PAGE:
Moisture will again be pulsing across western Wyoming this weekend. Expect showers, heaviest rain looks to be coming on Friday. Maybe another dousing Saturday afternoon. Scattered showers for Sunday & Monday, a little less wet?

Check the forecast for Jackson Hole & the Tetons for more detailed & updated info.

Click on map below for the forecast precipitation, for each 3-hour increment, from Thursday afternoon to Monday afternoon, for the Northwest portion of the U.S.
Find your breaks to get outside!

This map shows precip from 12Z to 15Z Friday (that is 6AM to 9AM MDT). Click map to continue loop through Monday. Thanks again NexLab!

Post by meteorologist Jim Woodmencey

Record Late May Snowfall

Snow is not all that unusual in the mountains of the Western United States in late May. However, snow to low elevations is a more rare occurrence.

A series of cold Low-pressure systems have been marching across the West since this past weekend. These Lows have brought unusually cold air inland, producing measurable snowfall in the Town of Jackson, Wyoming and to many areas of Colorado.

Forecast map from Tuesday morning showing Low-pressure areas across the U.S. These brought snow to the western mountains & severe storms in the Plains.

Jackson, WY

Jackson’s official climate station reported one inch of snow on Monday morning May 20th, 2019. That is the first time in Jackson’s history that measurable snowfall has been recorded on that date.

That’s not to say it hasn’t happened, as missing observations, or snow that melts before it gets measured and recorded are quite possible.

Other dates with measurable snowfall in late May in Jackson include:
1 inch on May 22nd, 1966 (53 years ago).
2 inches on May 30th, 1978 (4 years ago).
3 inches, on May 21st, 1931 (88 years ago).

Snow on Jackson Town Square, Monday May 20th, 2019.

Denver, CO

On May 21st, 2019 Denver experienced its biggest snow in 44 years, with 3.4 inches recorded in a 24-hour period. That is the most  snow in one day in late May, since May 29th, 1975 when Denver recorded 5.6 inches of snow.

Coors Field webcam shot, Denver. May 21st, 2019.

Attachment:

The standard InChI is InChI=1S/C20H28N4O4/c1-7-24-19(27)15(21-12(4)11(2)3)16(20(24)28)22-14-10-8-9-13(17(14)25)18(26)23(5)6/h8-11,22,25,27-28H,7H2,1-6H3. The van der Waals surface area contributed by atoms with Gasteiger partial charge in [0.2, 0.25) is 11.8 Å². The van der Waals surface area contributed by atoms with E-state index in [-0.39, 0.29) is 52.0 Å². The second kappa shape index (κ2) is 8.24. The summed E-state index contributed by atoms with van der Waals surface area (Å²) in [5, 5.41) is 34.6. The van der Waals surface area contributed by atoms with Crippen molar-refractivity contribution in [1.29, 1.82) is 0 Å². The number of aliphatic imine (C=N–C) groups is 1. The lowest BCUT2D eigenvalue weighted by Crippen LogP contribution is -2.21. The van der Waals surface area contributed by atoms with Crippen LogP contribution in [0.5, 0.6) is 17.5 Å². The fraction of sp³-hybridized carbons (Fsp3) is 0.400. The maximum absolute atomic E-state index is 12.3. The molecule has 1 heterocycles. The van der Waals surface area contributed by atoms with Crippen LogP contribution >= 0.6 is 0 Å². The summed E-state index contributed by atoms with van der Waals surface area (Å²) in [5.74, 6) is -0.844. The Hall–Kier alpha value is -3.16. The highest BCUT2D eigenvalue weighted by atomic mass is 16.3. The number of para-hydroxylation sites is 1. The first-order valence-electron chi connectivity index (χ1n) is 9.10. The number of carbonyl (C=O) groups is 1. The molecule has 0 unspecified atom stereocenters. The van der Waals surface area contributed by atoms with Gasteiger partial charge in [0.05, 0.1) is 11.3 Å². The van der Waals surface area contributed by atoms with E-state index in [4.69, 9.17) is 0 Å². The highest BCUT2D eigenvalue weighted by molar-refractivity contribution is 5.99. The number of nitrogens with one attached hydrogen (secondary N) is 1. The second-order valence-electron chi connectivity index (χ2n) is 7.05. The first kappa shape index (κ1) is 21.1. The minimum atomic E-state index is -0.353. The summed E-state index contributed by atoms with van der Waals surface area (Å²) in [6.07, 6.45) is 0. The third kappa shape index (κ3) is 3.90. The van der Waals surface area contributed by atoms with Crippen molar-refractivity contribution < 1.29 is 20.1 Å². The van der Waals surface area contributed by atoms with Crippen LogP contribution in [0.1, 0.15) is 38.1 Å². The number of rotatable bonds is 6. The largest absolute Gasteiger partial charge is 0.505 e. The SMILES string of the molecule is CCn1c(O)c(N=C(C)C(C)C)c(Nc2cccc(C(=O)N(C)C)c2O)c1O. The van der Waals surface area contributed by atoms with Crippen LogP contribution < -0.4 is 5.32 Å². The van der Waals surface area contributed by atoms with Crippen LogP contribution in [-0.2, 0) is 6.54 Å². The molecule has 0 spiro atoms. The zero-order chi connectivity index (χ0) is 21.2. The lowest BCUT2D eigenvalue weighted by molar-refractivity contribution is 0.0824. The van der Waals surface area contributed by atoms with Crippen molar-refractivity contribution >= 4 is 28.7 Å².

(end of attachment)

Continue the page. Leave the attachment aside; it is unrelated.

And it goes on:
Denver also tied a record cold low temperature on May 21st, 2019 with a reading of 31 degrees F.

Even more impressive is that the high temperature only made it to 39 degrees F. That is the coldest May 21st in 128 years! The old record cold high temperature for May 21st was 40 degrees, set way back in in 1891.

Post by meteorologist Jim Woodmencey

Weekend Weather Rap: 17 MAY 2019

Large Low-pressure system on West Coast will continue to cycle clouds and precipitation in and over the Western U.S. and Rockies through the weekend. Rain at lower elevations & snow in the mountains, generally above the 6000-7000-ft. elevations.

Current Situation

Below are this morning’s Satellite & Radar Images: Friday May 17, 2019

Click image to go to the latest Satellite loop
Click image to go to latest Radar loop

Weekend Forecast

Below is an animation of the clouds (represented by gray & white colors) and precipitation (blue-green colors), along with surface pressure contours (white lines in millibars). Video courtesy of

Click on image below to view forecast maps from: Friday noon to Sunday evening.

Click to view Forecast maps from

Big Low-pressure rotates moisture inland in pulses, with plenty of clouds & showers each day, Friday through Sunday. Expect periods of heavier rainfall, and just a few breaks in the clouds & showers.

Also, much cold air is coming inland, cold enough in Jackson Hole for the possibility of some snow to the valley floor.

Another Low-pressure center in the Gulf of Alaska will be moving inland later Sunday and affecting the weather across the Western U.S. for most of next week, keeping it wet & cool.

Post by meteorologist Jim Woodmencey



Winter 2018-19 in Jackson Hole

As I have done for many years now in my column for the Jackson Hole News & Guide, I’ll review the winter season’s snowfall and see how it compared to past years.